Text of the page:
All that wonderful space is now in our garage, barn, and basement, which all look so much bigger and better than before. The result follows on our part in mammoth Fly Creek Yard Sale, a tradition that’s become a valued part of the hamlet’s life — not to mention a prod for procrastinations finally to hoe out rooms, corners, and closets, and make some loot, to boot.
And did we hoe! Anne and I, plus more than a little help from good friends Doug Zullo and Rich McCaffery, hauled up from the cellar’s darkness all the yard-sale stuff that didn’t sell last year (and mostly did, this time!), plus clinking boxes of wine bottles from our cidermaking days, plus a bunch of furniture that we two thought we might use again someday, but never did. From barn and garage came a parade of duplicate tools for garden and repairs, dating from Anne and my combing households fifteen years ago and then getting too busy to cull things out. And lots of guy-toys also came to light, farm and shop implements that I’ve used across my own twenty years here, and all the way back to when my dear Gwen and I bought Stone Mill Acres in 1977.
But now I’m too shaky to handle the bigger guy-toys safely, and it’s better for all that they go.
And did they go, as crowds closed in on Fly Creek from all the compass’ points. As I chatted up customers, I ran an informal survey. My gosh, they were here from Milford and Oneonta and Morris and Laurens; from Otego, Unadilla, and Sidney! From the north, they’d poured down from Schuyler Lake, Richfield Springs, Mohawk, Herkimer, and even Remsen. And a clutch of Uticans was in the crowd, too.
“We’ve driven down every year,” one of them said. “It’s a pretty ride, we have a great pancake breakfast, and then we scavenge all over the place!”
In our own build-up to the big sale, Anne and I have had great help with an even broader pattern of thinning down the contents of our house, garage, and barn. Donna Sheffield Greene, who lives up in Pierstown with her husband Doug, quietly advertises her services locally as “The House Whisperer.” The name is really apt. Donna will come to your home, survey the contents with you, and then help you plan a careful culling of the contents. But she is not a bustling taskmaster. As “whisperer” suggests, hers is a very gentle approach, one aimed at opening her clients’ eyes to an objective view of what surrounds them and what they really want to retain of it.
Her very best advice (especially to me) was this: As you survey your possessions with an eye to reducing them, don’t start at the top. That is, don’t snatch up this memento or clap your hand on the back of a chair as say, “I can’t do without this!”
No, says Donna quietly. Start at the bottom end of the accumulation, since probably fifty percent of it surrounds you because of inertia. You just haven’t faced up to removing it. Well, she’s right! In weeks before the yard sale, Anne and I worked at our own offices and files. And, without exaggeration, I’ve driven a literal quarter-ton of duplicate files, outdated manuals, and yellowed correspondence to MOSA. It got to the point that Dumpmeister Lee Winnie, never one to waste words, would simply smile and say,
“Yep,” I’d say. “And more to come!”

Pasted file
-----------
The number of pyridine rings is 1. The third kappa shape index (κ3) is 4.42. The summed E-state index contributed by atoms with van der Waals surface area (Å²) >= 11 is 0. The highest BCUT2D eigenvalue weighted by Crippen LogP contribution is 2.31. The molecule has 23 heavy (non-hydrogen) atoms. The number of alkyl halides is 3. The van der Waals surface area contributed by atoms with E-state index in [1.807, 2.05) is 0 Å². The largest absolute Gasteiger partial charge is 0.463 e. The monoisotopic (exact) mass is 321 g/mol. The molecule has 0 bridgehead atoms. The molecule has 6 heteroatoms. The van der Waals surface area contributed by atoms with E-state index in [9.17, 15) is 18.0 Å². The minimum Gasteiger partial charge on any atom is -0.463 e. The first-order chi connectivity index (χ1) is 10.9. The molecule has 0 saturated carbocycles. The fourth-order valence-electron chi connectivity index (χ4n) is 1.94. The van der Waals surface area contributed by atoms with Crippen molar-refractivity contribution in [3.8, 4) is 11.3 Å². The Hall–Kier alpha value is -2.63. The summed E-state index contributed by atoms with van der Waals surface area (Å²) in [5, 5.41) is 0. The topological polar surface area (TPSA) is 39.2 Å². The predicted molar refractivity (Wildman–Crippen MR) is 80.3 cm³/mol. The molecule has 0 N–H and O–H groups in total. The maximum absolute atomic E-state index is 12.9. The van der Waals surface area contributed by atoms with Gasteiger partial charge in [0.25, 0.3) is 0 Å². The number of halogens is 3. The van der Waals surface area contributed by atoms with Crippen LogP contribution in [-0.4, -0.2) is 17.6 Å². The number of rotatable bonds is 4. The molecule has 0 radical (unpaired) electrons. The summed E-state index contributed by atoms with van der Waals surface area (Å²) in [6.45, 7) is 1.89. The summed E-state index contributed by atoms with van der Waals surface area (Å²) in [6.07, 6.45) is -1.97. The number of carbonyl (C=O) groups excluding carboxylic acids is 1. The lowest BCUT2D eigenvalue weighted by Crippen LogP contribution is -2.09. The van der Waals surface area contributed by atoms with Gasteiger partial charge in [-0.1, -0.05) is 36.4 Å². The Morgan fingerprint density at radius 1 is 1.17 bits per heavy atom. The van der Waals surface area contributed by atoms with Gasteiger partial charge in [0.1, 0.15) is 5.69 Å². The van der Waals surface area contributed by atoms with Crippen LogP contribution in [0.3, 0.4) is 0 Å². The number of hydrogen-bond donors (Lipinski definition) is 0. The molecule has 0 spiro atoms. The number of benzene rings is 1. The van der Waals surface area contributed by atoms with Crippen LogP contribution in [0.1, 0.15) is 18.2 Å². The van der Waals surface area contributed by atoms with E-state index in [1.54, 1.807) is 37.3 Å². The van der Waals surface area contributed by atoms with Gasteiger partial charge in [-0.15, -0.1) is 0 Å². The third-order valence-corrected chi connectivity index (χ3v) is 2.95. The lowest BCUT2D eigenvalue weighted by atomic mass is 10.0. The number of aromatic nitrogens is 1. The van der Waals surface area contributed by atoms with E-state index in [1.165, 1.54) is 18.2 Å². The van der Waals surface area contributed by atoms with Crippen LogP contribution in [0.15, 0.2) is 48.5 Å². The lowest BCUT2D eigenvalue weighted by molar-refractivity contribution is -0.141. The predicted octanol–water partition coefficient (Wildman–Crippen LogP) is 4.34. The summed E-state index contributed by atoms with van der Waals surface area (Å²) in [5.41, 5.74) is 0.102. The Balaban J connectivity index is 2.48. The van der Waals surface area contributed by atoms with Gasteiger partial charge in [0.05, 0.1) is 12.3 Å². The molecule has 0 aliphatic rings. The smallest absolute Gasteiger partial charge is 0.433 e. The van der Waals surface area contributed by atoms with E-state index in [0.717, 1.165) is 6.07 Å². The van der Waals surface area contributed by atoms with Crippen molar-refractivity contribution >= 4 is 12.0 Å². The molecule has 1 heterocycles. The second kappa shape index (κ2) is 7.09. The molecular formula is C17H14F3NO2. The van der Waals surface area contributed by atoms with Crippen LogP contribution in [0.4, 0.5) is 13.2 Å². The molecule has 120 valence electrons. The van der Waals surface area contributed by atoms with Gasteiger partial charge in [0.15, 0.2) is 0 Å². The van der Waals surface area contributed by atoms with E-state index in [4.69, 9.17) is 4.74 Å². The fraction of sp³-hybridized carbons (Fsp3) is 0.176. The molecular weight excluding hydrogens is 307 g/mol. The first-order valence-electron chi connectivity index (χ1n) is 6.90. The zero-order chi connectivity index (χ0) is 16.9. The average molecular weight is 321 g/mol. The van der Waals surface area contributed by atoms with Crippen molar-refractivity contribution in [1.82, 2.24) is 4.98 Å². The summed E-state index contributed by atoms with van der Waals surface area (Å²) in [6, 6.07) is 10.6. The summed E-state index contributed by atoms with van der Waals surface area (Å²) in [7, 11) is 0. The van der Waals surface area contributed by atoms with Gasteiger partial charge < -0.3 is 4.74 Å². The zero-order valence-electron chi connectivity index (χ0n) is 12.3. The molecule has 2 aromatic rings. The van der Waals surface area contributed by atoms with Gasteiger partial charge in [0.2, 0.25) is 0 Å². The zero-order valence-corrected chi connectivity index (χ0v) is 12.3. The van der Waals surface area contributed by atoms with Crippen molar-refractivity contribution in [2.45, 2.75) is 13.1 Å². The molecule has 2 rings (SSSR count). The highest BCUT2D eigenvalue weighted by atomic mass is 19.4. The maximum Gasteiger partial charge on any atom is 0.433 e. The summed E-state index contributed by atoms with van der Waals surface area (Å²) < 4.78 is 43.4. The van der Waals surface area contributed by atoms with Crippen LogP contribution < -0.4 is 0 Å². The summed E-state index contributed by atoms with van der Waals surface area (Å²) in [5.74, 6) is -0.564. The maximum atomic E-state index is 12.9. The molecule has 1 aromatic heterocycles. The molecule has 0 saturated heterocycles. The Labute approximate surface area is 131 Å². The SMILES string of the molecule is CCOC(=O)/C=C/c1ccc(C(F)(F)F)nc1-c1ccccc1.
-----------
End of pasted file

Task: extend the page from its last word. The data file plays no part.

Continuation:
By last week’s sale, we’d cleared away all that detritus, ranked what was left, and could spot the stuff that we didn’t use or need, but might have value to others. One such item was a potato cannon, or “spud gun.”
Wolfgang Merk, a man of endless skills, had crafted it to match one he already had made for himself. He’d taken a four-foot length of four-inch plastic pipe, screwed it into a standard PVC clean-out box, and screwed a sparkproducing igniter into the box as well.
Loading and firing is simple. You ramrod a spud down the long tube, then unscrew and remove the clean-out box cover.
You squirt a small puff of hair spray or ether into the box, quickly replace the lid, put the cannon upward, and click the igniter. There’s an immediate, gratifying THWOOP! and the potato soars upward, perhaps two hundred feet — unless you’ve sprayed in too much vapor. Then nothing happens. Or unless you’ve added not enough. In that case the gun emits a gassy sigh and the potato rises perhaps a foot and then flops to the ground. For some reason, women invited to watch the firing find this failure hilarious and laugh themselves to tears. I’m left crestfallen, hoping I don’t get what they’re laughing about. At one point, Wolf Merk, John Phillips, and I all had potato cannons and gave thought to forming a precision drill unit for the Springfield Parade. But by temperament, each of us marches to his own drummer; we could never have kept in step, much less fired a synchronized volley. And so we all used the spud gun only occasionally to entertain visiting kids.
They love it, of course. With Rich McCaffery, Donna and Doug Greene spent the whole of yard sale day with us. Donna and Doug had even brought some furniture and clothes from their home to expand the sale.
At the sale’s end, and with Wolf’s blessing, I gave Doug the spud gun as a token of gratitude. Those two have a deck off the home, with a view across the wide valley. A large pond accents the view about a hundred feet out from the deck. I can imagine that gratifying THWOOP! echoing softly across the valley and the potato arcing up, up, and then swinging down gracefully to plop into the pond. Their grandkids are going to love it!